The word hippopotamus comes directly from its Latin cognate hippopotamus, which itself underwent very little alteration as we trace it back to the Ancient Greek word hippopotamos. This word is a combination of two previous Greek words: hippo, which meant "horse" and potamos, which meant "river". Therefore, a hippopotamus is the "horse of the river", which kind of makes sense. But technically the modern abbreviation hippo doesn't refer to the fat animal, etymologically speaking. Anyway, hippo comes from the Proto-Hellenic ikkwos, from Proto-Indo-European hekus, "swift". Potamus officially has an uncertain etymology but may come from the earlier word pipto, which meant "to fall" (since a river falls) and that would be from the Proto-Indo-European word peth, meaning "to fly", which also makes sense. Yay, fun!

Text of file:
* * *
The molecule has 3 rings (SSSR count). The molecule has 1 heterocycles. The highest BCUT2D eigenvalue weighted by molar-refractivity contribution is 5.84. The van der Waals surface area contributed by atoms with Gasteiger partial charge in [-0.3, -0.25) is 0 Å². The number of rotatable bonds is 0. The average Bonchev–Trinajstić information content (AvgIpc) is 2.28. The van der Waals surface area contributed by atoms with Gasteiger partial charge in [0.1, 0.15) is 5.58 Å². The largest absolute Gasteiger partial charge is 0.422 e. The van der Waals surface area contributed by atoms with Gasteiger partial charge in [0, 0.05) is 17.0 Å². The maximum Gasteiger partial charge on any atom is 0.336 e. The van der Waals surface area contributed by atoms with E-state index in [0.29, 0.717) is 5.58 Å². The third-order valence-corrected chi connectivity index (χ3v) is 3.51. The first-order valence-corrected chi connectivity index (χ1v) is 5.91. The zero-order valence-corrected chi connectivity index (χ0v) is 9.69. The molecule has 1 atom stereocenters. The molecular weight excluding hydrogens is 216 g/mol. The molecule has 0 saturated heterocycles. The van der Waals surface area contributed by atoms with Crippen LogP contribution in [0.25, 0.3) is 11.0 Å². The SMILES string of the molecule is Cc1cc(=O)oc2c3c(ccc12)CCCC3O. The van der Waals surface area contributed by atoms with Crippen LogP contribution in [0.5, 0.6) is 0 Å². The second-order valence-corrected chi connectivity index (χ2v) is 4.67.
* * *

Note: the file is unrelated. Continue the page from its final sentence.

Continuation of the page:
Hello! I'm Adam Aleksic, a rising junior studying government and linguistics at Harvard University, where I co-founded the Harvard Undergraduate Linguistics Society. In addition to etymology, I also really enjoy trivia, politics, vexillology, geography, board games, conlanging, art history, and law.